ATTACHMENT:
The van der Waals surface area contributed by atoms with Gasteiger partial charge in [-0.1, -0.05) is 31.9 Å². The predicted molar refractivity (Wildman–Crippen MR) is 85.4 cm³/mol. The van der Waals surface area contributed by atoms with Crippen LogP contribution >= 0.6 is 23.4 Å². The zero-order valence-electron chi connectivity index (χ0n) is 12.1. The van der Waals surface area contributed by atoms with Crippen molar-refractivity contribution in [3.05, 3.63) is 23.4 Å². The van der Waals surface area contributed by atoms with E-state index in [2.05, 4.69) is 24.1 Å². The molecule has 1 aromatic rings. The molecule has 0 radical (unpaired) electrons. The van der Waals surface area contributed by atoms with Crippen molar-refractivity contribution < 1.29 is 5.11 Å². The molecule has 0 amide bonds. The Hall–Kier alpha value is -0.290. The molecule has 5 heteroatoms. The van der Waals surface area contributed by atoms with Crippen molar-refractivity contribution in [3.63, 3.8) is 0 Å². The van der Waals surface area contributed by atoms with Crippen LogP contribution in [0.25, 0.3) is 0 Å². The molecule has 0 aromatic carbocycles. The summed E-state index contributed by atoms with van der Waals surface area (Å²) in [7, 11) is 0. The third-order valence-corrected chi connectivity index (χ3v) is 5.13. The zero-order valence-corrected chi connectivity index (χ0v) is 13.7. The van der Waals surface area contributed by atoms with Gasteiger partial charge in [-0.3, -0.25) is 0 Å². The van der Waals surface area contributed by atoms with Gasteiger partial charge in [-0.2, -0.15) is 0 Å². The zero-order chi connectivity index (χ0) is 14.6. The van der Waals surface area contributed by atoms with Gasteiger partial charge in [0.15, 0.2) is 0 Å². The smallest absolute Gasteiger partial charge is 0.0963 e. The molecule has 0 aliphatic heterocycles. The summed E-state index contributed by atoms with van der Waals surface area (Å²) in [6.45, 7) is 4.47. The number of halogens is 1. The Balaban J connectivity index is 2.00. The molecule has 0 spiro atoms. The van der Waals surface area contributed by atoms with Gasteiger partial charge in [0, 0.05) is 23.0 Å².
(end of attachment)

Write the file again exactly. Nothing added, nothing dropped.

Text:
The van der Waals surface area contributed by atoms with Gasteiger partial charge in [-0.1, -0.05) is 31.9 Å². The predicted molar refractivity (Wildman–Crippen MR) is 85.4 cm³/mol. The van der Waals surface area contributed by atoms with Crippen LogP contribution >= 0.6 is 23.4 Å². The zero-order valence-electron chi connectivity index (χ0n) is 12.1. The van der Waals surface area contributed by atoms with Crippen molar-refractivity contribution in [3.05, 3.63) is 23.4 Å². The van der Waals surface area contributed by atoms with E-state index in [2.05, 4.69) is 24.1 Å². The molecule has 1 aromatic rings. The molecule has 0 radical (unpaired) electrons. The van der Waals surface area contributed by atoms with Crippen molar-refractivity contribution < 1.29 is 5.11 Å². The molecule has 0 amide bonds. The Hall–Kier alpha value is -0.290. The molecule has 5 heteroatoms. The van der Waals surface area contributed by atoms with Crippen molar-refractivity contribution in [3.63, 3.8) is 0 Å². The van der Waals surface area contributed by atoms with Crippen LogP contribution in [0.25, 0.3) is 0 Å². The molecule has 0 aromatic carbocycles. The summed E-state index contributed by atoms with van der Waals surface area (Å²) in [7, 11) is 0. The third-order valence-corrected chi connectivity index (χ3v) is 5.13. The zero-order valence-corrected chi connectivity index (χ0v) is 13.7. The van der Waals surface area contributed by atoms with Gasteiger partial charge in [-0.3, -0.25) is 0 Å². The van der Waals surface area contributed by atoms with Gasteiger partial charge in [-0.2, -0.15) is 0 Å². The zero-order chi connectivity index (χ0) is 14.6. The van der Waals surface area contributed by atoms with Gasteiger partial charge in [0.15, 0.2) is 0 Å². The smallest absolute Gasteiger partial charge is 0.0963 e. The molecule has 0 aliphatic heterocycles. The summed E-state index contributed by atoms with van der Waals surface area (Å²) in [6.45, 7) is 4.47. The number of halogens is 1. The Balaban J connectivity index is 2.00. The molecule has 0 spiro atoms. The van der Waals surface area contributed by atoms with Gasteiger partial charge in [0, 0.05) is 23.0 Å².